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"Unusual" unmanned aircraft are being built at the U-M Aerospace Department, and they are breaking barriers. Professor Ella Atkins focuses on autonomous systems, teaching aircraft how to be more efficient or how to handle anomalies. This type of automation would be critical in accidents such as aircraft hitting birds, allowing the computers to make analysis and decisions in a much faster timeframe than humans can.

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Flying robots

3/26/2012

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"Unusual" unmanned aircraft are being built at the U-M Aerospace Department, and they are breaking barriers. Professor Ella Atkins focuses on autonomous systems, teaching aircraft how to be more efficient or how to handle anomalies. This type of automation would be critical in accidents such as aircraft hitting birds, allowing the computers to make analysis and decisions in a much faster timeframe than humans can.

New unmanned aircraft are breaking barriers. Professor Ella Atkins focuses on autonomous systems, teaching aircraft how to be more efficient or how to handle anomalies.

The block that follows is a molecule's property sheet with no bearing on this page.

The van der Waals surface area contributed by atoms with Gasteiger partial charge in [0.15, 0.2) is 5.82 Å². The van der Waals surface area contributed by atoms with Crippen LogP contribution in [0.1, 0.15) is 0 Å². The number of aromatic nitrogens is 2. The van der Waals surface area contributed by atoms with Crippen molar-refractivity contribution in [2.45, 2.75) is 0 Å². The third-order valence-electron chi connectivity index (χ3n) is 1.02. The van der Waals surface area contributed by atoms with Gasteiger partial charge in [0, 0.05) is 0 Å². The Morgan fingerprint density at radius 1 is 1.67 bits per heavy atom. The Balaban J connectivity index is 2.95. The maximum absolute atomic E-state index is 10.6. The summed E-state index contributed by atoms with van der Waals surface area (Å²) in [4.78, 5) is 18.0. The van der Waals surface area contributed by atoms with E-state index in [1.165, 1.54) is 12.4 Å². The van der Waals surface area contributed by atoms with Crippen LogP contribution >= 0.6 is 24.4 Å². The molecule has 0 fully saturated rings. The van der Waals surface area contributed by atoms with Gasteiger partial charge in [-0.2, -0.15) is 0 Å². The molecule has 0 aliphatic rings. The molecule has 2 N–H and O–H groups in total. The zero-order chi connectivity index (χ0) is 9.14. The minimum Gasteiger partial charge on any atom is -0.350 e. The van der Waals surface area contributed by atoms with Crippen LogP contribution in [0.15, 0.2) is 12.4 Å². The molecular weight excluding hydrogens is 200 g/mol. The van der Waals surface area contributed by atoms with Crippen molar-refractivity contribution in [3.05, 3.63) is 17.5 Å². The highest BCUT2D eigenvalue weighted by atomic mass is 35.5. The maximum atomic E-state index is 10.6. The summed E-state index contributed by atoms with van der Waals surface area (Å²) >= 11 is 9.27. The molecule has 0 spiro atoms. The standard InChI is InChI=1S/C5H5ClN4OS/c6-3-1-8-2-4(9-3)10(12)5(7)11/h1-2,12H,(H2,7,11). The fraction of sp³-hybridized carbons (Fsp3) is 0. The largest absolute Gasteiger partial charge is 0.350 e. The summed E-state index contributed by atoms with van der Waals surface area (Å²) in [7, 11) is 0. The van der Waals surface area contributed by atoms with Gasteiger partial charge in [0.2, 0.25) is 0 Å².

About the Professor

Ella Atkins, Associate Professor of Aerospace EngineeringAbout the Professor: Ella Atkins is an Associate Professor of Aerospace Engineering at the University of Michigan College of Engineering. Her research program focuses on the integration of strategic and tactical planning and optimization algorithms to enable robust, autonomous aircraft and spacecraft flight in the presence of system failures and environmental uncertainties.

About Michigan Engineering: The University of Michigan College of Engineering is one of the top engineering schools in the country. Eight academic departments are ranked in the nation's top 10 -- some twice for different programs. Its research budget is one of the largest of any public university. Its faculty and students are making a difference at the frontiers of fields as diverse as nanotechnology, sustainability, healthcare, national security and robotics. They are involved in spacecraft missions across the solar system, and have developed partnerships with automotive industry leaders to transform transportation. Its entrepreneurial culture encourages faculty and students alike to move their innovations beyond the laboratory and into the real world to benefit society. Its alumni base of more than 75,000 spans the globe.

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